The Origins of the UN Security Council Veto

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Mansoor Dahri, Surrey, UK

The word ‘veto’ means ‘I forbid’ in Latin, whence it originates1. In English, a veto is ‘a decision by a person in authority to not allow or approve something’ e.g. a law or a bill or any other piece of legislation.2 The power to veto legislation is present in a number of legal bodies, e.g., the US Congress or the UN Security council.

The United Nations or UN is an organisation founded in the aftermath of World War II to preserve international peace and harmony.3 It has six principal organs,4 one of which is the UN Security Council.5 According to the UN Charter, the UN Security Council is assigned the primary responsibility for the maintenance of international peace and security.

Who Gets to Use the Veto?

In addition to ten non-permanent members that are rotated biannually, the Security Council has five permanent members, each of which has the power of veto.

The five permanent members of the UN Security Council are China, France, Russia (originally the USSR), the UK and the US6. Each of these five countries can exercise their veto power in any substantive matter.

This means that even if four out of five permanent members and all ten non-permanent members want to pass legislation, they can’t do it if the remaining fifth permanent member vetoes the legislation. In that case, the proposal simply can’t pass.

How is this Fair?

It’s not. It’s undemocratic by definition and there have been calls to have it abolished.7It has been criticised as being old-fashioned and unjustly biased towards one particular region of the world; three of the five permanent members are Western nations (four if you include Russia, which despite its antagonistic relationship with America and American allies, is still technically considered part of Western or at least European civilisation).

So naturally the question arises as to what extent the UN Security Council can maintain global peace when a minority of the globe has majority representation in its ranks.

Why Does the Veto Even Exist then?

When it is clearly unfair and undemocratic, how did it even come into existence? What were the founders of the UN even thinking? According to defenders of the veto, it would be impossible to have a UN Security Council without it; the argument is that major powers like America or Russia would never agree to subject themselves to the authority of an organisation unless they had some guarantee that it wouldn’t go against their best interests.8 And unless the UN has the major powers on board, how can it hope to maintain peace?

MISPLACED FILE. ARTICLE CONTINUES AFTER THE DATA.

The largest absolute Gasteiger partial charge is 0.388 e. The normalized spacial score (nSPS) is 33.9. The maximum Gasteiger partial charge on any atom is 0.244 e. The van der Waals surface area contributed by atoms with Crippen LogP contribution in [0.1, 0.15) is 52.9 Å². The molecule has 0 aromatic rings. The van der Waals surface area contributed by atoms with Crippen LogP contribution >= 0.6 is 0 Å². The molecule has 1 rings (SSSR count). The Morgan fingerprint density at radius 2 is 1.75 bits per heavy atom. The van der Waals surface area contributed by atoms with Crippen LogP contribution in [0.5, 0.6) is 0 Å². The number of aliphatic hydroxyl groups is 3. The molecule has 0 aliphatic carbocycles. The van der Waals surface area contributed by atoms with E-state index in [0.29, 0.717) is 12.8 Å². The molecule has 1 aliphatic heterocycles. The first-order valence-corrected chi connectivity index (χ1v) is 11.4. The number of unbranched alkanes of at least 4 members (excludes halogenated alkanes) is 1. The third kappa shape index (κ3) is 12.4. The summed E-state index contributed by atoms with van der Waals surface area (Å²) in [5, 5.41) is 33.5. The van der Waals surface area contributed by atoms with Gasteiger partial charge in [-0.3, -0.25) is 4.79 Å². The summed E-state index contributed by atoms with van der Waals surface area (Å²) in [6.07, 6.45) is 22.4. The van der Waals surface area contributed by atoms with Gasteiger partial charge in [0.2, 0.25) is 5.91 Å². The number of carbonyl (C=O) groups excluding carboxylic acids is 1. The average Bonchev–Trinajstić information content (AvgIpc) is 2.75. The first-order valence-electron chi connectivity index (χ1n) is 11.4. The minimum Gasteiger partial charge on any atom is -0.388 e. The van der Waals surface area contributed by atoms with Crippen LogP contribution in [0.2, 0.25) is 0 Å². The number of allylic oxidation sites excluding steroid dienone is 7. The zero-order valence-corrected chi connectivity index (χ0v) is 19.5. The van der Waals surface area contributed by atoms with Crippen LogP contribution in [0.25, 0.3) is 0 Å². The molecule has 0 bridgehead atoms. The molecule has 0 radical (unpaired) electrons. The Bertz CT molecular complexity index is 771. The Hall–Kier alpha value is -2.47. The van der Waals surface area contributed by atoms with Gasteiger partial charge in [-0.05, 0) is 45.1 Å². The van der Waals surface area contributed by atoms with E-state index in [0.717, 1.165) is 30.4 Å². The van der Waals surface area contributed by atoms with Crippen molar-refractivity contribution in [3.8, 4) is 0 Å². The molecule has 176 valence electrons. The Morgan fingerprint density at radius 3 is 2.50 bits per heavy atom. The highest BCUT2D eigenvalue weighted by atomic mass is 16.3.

Of course, the trouble with this argument is that if the major powers are just going to do what they like, then would that not make the UN somewhat redundant? Why have an international governing body at all if some of its members basically operate under their own set of rules?

When Has it Been Used?

Ever since the USSR cast the first veto on 16th February 1946, there have been 293 vetoes cast by all permanent members in total.9 In the beginning, the USSR cast most of the vetoes, but after the USA cast its first veto on 17th March 1970, it has used the veto far more than any other permanent member of the UN Security Council.

Most frequently, the USA has blocked decisions that it deemed to be against the best interests of Israel.10 For instance, the USA has recently used its veto at least three times (at the time of writing) since the start of Israel’s war on Gaza; all three of these were instances of the USA vetoing resolutions calling for an end to Israel’s horrific treatment of Gaza’s people.11 Despite majority approval in all three cases, the resolutions could not pass because the USA vetoed them.

Where Does that Leave the UN?

All of this has called into question the legitimacy of the UN and its Security Council. Political leaders have called for reform. For instance, Turkish President Recep Tayyip Erdoğan has criticised the U.S. veto and stated, ‘Is this justice?’ in December 202312. The situation in Gaza has only worsened since then. Even fellow members of the Security Council have criticised America’s veto of a ceasefire in Gaza; China stated last month that the U.S. basically gave a ‘green light to the continued slaughter.’13

Spiritual leaders have also spoken out. For instance, His Holiness Hazrat Mirza Masroor Ahmad (aba), Worldwide Head of the Ahmadiyya Muslim Community stated in the Peace Symposium in London earlier this March that the ‘United Nations has become a weak and almost powerless body’ where ‘a few dominant nations wield all the power’ and ‘easily override the views of the majority’ and that they ‘wield their veto like a trump card’ irrespective of the impact on other countries.14

Amidst the ongoing carnage in Gaza, such sentiments are widely shared all around the world. When this is how people feel, where does that leave the UN?

About the Author: Mansoor Dahri is an online editor for The Review of Religions. He graduated from UCL with a BA in Ancient Languages.